The ethical clearance was obtained from the Ethical Committee of J.S.S.Dental College, and Hospital and informed consent was obtained from the study subjects prior to the start of the study. A pilot study was performed on the study population prior to the start of the study. The pilot study served as a preliminary study to identify organizational problems. The present study was conducted for a period of 3 months among the 1st and final year students of J.S.S. Dental College, Mysore. All the available individuals willing to participate were included and those individuals with a chronic disease that required a special diet were excluded. The food choice questionnaire (FCQ) developed by Steptoe et al. is a previously validated measure designed to assess ten main factors relevant to peoples” food choices was administered to participants.[4] The 10 motives considered in this questionnaire were health, mood, convenience, sensory appeal, natural content, price, weight control, familiarity, ethical concern and oral health.

Participants were asked to endorse the statement: “It is important to me that the food I eat on a typical day…” for 41 separate items, by selecting between four responses: Not at all important, a little important, moderately important, and very important.

Scores on each factor was computed by adding up the individual items relating to each factor and then dividing by the number of items relating to each factor. This gave a score on each factor ranging from a minimum of 1 to a maximum of 4. The data was analyzed using SPSS version 18.0 (Chicago, IL, USA) using independent sample t-test in order to ascertain differences between 1st and 5th year BDS students, and also between male and female students, with regard to factors motivating food choice.


There were 122 respondents. 57% (70/122) of these were 1st year students, and 43% (52/122) were 5th year students. The sample consisted of 41% (50/122) males and 59% (72/122) females.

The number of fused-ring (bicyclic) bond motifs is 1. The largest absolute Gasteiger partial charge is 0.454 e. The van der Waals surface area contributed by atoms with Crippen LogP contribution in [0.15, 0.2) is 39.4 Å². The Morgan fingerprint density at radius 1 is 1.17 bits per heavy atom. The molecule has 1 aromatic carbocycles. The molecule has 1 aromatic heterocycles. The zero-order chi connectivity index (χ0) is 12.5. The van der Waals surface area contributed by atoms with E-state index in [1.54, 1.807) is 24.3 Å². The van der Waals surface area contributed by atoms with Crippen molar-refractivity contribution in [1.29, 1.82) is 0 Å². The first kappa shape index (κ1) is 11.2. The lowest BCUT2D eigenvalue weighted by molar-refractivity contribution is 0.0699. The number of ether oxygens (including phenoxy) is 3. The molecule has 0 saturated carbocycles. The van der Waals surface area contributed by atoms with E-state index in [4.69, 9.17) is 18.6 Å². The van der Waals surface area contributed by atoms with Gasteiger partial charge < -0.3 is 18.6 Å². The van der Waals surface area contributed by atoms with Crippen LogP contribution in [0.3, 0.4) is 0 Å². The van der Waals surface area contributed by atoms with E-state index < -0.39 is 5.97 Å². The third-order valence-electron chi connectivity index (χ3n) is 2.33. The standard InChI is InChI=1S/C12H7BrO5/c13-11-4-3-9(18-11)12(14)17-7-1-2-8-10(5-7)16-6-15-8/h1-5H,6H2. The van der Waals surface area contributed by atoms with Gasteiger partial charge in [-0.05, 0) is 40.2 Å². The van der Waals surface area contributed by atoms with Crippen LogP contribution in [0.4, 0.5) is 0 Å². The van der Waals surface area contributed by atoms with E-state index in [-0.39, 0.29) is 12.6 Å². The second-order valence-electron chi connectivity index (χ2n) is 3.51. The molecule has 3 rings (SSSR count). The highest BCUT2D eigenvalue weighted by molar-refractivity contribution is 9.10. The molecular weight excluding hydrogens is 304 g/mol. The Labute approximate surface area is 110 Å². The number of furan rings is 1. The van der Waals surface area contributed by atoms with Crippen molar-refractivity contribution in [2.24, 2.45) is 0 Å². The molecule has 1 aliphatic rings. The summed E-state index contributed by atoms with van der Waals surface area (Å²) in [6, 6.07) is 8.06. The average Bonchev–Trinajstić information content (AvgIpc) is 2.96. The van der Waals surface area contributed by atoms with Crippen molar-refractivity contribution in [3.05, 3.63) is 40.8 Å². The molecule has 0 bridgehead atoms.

Differences between student year were evaluated with the expectation that final year dental students would be making healthier food choices, and that they would hold factors such as oral health and health as more important factors determining food choices than 1st year dental students. Statistically significant differences were found in relation to 4 of the 10 factors in the FCQ: Mood, convenience, sensory appeal, and oral health. Final year students rated oral health as a more important factor in making their food choices than 1st year students. By contrast, 1st year students held mood, convenience and sensory appeal as more important factors in food selection than final year students [Table 1].

Scale Mean (SD) P value
  1st year 5th year  
Health 3.1 (0.9) 3.23 (0.9) 0.83
Mood 2.4 (0.7) 1.94 (0.6) <0.001
Convenience 2.4 (1.1) 2.69 (0.9) <0.01
Sensory appeal 3.2 (0.9) 3.50 (0.8) <0.01
Natural content 3.2 (1) 3.15 (0.9) 0.45
Price 2.7 (1) 3.03 (0.8) <0.01
Weight control 3.1 (1) 2.92 (1.1) 0.47
Familiarity 2.5 (1) 2.44 (1.1) 0.19
Ethical concern 2.7 (1.2) 2.50 (1.1) 0.59
Oral health 2.4 (0.7) 2.86 (0.7) <0.001

Table 1: Mean scores on food choice factors in relation to student year

Comparisons between male and female students with regard to their mean scores on the various food choice factors showed statistically significant differences on 6 out of the 10 factors: Health, mood, convenience, sensory appeal, weight, and oral health. Female students ranked all six of these factors as more important in their choice of food than did male students [Table 2].

Scale Mean (SD) P value
  Female Male  
Health 2.8 (0.6) 2.4 (0.7) <0.01
Mood 2.3 (0.7) 1.9 (0.7) <0.01
Convenience 2.7 (0.7) 2.5 (0.7) 0.04
Sensory appeal 3.1 (0.5) 2.6 (0.6) <0.001
Natural content 2.4 (0.8) 2.2 (0.6) 0.17
Price 2.6 (0.7) 2.4 (0.7) 0.43
Weight control 2.5 (0.8) 2 (0.7) <0.001
Familiarity 2.2 (0.6) 2 (0.7) 0.12
Ethical concern 1.9 (0.5) 1.8 (0.6) 0.11
Oral health 2.7 (0.7) 2.4 (0.7) <0.01

Table 2: Mean scores on food choice factors in relation to gender


Several studies have focused on describing the factors involved in food choices.[6,7] For this purpose different instruments have been designed. One of the most widely used is the FCQ, an instrument that has been adapted and used in different countries such as Canada, USA, Finland, and Ukraine among others, in addition to some Spanish speaking countries as Uruguay.[8-11]